It’s a painless and fast test to measure the electrical activity of your heart. Sticky patches known as electrodes will be attached to your chest and sometimes in the leg and arms. Wires link the electrodes with a computer to display or print the results of the test. An ECG shows the heart rhythm and how fast or slow the heart is beating. It’s the primary test to diagnose atrial fibrillation.

– Holter monitor

It’s a portable and small ECG device that helps to record the heart’s activity. You need to wear it for one or two days while doing your normal daily activities.

– Event recorder

This device is similar to a Holter monitor, but it records only at specific times for some minutes at a time. Usually, you have to wear it for nearly a month. You need to push a button the moment you feel the symptoms. A few devices automatically record if an irregular heart rhythm is found.

– Implantable loop recorder

It records the heartbeat consistently for nearly three years. It’s also known as a cardiac event recorder. This device shows how the heart is beating while you are doing your daily chores. It is generally used to check how often you have an episode of AFib. It’s typically used to detect rare episodes of AFib among people who have a high risk of heart problems. For instance, you might require it if you’ve had an unexplained stroke.

– Echocardiogram

Here sound waves are used to produce images of the beating heart. This test helps to show the flow of blood through the heart and heart valves.

– Exercise stress tests

These tests usually include pedalling a stationary bike or walking on a treadmill while your heart is being monitored. They show how the heart is reacting while you exercise. If you are capable of exercising, you might be given a medicine that increases the heart rate the way exercise does. Sometimes an echocardiogram is carried out during a stress test.

– Chest X-ray

Conditions of the heart and lungs are shown during a chest X-ray.

What are the Treatment Options Available for Atrial Fibrillation?

The main aims of Afib treatment generally include:

– To control your heart rate.

– To get back your normal heart rhythm.

– To decrease your risk of getting a stroke.

Depending on your symptoms, medications are usually prescribed by doctors to check if they help.

Medications for the treatment of Afib might include:

– Rate control medications

They are given to stop the ventricles from beating too rapidly. Digoxin, verapamil, diltiazem, or metoprolol are examples of these medications.

– Rhythm control medications

These medications are given to keep your heart beat in a normal rhythm. Examples include disopyramide, procainamide,  flecainide acetate,  sotalol, propafenone, amiodarone, or dofetilide.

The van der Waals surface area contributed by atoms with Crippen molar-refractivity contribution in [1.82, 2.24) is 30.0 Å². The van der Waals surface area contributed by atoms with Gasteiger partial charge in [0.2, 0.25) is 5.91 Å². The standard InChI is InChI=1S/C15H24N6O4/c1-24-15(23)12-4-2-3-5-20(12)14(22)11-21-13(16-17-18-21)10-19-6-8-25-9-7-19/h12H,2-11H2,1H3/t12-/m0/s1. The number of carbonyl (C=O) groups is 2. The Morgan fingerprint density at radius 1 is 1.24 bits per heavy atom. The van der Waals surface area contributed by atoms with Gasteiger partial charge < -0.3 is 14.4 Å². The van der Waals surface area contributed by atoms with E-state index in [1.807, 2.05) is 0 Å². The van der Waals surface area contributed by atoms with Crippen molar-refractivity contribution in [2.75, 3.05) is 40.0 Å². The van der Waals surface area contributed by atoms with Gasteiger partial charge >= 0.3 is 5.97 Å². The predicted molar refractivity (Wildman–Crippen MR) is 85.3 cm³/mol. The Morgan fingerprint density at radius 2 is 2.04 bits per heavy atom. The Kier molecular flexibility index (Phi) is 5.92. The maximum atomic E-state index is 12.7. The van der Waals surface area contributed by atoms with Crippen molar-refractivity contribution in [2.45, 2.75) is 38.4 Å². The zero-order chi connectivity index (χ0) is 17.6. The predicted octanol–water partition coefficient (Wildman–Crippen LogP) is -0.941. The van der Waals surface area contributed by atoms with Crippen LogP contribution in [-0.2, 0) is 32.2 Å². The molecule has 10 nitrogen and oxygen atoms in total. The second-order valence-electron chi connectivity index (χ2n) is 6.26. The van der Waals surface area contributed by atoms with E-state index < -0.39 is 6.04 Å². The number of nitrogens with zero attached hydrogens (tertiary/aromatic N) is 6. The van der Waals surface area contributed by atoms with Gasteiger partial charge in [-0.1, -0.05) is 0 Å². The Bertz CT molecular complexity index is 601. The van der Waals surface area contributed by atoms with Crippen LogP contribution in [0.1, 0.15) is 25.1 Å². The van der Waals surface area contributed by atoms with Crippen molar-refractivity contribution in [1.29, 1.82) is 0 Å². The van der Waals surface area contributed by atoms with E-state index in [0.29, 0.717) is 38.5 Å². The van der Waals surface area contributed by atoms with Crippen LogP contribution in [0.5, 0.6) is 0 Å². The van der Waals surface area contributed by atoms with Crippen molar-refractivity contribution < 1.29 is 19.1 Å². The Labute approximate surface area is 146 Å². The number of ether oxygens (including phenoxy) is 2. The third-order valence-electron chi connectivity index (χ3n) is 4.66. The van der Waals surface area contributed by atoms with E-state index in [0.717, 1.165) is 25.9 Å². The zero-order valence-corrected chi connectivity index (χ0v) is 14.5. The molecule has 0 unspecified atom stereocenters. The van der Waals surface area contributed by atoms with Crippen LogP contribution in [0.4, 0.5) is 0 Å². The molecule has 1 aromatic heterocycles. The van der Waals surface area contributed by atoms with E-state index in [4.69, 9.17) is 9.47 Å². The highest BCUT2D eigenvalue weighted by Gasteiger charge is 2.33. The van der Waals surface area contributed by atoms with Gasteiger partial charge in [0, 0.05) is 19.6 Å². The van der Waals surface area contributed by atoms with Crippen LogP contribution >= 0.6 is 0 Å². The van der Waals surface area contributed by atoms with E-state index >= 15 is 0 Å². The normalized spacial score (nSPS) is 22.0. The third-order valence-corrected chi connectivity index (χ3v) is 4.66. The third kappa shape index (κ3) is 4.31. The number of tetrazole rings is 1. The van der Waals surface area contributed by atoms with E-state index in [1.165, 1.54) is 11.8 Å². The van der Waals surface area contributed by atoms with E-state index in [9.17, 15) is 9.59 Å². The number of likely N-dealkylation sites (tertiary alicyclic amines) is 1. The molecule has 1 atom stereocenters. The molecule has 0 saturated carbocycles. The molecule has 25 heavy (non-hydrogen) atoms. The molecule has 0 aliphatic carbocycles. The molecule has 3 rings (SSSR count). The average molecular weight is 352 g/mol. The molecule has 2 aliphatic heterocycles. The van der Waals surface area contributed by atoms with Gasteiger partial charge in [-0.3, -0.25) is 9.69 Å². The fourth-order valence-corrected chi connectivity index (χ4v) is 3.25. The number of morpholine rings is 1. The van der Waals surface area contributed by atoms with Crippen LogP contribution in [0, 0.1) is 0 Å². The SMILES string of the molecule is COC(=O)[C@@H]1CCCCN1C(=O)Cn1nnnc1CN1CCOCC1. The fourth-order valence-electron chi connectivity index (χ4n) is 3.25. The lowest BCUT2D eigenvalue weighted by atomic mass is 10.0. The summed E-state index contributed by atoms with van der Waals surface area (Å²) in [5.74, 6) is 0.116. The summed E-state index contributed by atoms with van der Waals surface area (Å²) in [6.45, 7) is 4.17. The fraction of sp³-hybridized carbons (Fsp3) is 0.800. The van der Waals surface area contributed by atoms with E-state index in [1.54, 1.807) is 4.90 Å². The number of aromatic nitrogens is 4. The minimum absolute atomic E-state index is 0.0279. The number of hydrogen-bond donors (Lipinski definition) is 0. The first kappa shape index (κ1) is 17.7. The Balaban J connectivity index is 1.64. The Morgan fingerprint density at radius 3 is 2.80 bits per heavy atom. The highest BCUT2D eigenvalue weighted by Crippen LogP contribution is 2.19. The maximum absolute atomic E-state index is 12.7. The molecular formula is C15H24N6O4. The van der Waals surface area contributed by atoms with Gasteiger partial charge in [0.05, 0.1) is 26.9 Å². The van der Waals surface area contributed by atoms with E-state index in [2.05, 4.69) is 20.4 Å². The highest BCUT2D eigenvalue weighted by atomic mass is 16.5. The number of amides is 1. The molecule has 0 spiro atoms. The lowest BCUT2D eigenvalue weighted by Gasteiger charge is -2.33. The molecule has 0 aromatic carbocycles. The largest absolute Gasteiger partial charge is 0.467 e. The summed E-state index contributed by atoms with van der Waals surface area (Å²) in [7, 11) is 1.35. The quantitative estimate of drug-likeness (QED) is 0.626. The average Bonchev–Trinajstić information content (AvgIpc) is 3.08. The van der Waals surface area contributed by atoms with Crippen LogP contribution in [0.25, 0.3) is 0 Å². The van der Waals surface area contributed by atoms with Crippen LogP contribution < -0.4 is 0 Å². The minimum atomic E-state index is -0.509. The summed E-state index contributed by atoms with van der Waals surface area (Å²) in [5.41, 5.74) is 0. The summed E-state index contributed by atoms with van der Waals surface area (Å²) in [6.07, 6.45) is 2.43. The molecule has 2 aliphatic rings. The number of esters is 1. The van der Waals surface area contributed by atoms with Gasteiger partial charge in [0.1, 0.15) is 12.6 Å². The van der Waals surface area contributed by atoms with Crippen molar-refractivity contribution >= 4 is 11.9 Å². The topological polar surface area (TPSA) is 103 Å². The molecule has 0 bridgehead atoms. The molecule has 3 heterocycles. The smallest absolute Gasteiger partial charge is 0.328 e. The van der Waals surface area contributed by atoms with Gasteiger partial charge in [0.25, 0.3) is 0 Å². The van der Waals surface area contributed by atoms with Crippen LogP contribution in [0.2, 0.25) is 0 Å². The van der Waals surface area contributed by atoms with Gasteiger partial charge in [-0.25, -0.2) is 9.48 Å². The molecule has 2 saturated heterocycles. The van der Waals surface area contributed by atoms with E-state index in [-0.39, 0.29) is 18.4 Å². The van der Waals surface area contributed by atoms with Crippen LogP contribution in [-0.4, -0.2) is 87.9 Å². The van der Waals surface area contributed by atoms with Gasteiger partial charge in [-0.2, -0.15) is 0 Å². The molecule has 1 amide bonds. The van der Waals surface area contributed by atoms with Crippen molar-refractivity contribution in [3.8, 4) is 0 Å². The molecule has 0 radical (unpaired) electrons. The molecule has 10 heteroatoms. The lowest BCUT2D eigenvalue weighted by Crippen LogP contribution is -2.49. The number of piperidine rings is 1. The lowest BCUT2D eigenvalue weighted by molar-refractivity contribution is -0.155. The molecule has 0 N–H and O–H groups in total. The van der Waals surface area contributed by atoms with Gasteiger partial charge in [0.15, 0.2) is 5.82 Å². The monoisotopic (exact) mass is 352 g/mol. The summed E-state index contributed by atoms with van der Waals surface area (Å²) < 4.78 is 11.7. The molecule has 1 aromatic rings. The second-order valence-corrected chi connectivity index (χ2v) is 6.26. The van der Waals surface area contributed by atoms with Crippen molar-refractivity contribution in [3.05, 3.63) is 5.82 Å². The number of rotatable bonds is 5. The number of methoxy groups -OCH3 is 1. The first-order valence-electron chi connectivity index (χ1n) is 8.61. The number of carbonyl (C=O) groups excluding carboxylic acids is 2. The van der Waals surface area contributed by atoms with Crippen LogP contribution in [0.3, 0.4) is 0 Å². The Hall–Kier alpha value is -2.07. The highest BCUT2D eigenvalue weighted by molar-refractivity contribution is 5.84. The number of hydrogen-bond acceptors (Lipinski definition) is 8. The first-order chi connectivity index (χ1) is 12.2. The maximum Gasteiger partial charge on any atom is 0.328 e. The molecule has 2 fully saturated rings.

– Blood thinners

Also called anticoagulant medications, these are given to decrease the risk of stroke and blood clots. Examples include aspirin, warfarin, or warfarin alternatives.

It’s important to discuss with your doctor about all the risks and side effects of these medicines because generally almost all medicines for Afib have side effects but the results of these medicines outweigh the side effects.

Surgeries and other procedures.

If medications are not working then you may require a procedure or surgery.

– Electrical cardioversion

Here low-energy shocks are used to electrically reset your heart rhythm, but usually, it’s only a temporary solution.

– Pulmonary vein ablation

Catheters are used in this procedure to provide energy outside and near your pulmonary veins which helps you to respond to your Afib medications in a better way. You might not even require medications for the long term.

– Pacemaker

If you have a slow heart rate then a permanent pacemaker might be attached to your heart to normalise your heartbeat. It’s normally used only if you have another arrhythmia along with Afib.

– Left atrial appendage closure

It’s a process that decreases your risk of stroke and blood clots.

– The MAZE procedure

Scar tissue is created in this procedure to help your heart’s electrical impulses travel in the right way. This procedure carries a high rate of success.  It’s usually recommended when you have a history of stroke or blood clots and severe Afib symptoms.

Living with Atrial Fibrillation

Atrial fibrillation is a complicated heart problem that might be overwhelming, stressful, or confusing. If you suspect that you may have Afib, have been diagnosed recently, or have lived with it for many years, you should know that you are not alone. There are millions of people along with you who are coping with this condition and are learning new ways to manage Afib while still leading a normal life. It’s very important to discuss it freely with your doctor and learn more about support groups and available resources to deal with Afib. All medications or procedures for this condition have some risks but getting the right treatment is vital to support your heart and decrease your chances of getting a stroke. With proper treatment, a healthy lifestyle, and monitoring you can live a healthy and long life with atrial fibrillation.

Whom to Consult?

If you notice symptoms of atrial fibrillation in you or anyone you know, you shall make an appointment with your doctor for a health checkup. Your doctor might refer you to a cardiologist, a doctor trained in heart diseases. If you feel chest pain, you should immediately go for medical assistance because chest pain could mean that you might be having a heart attack.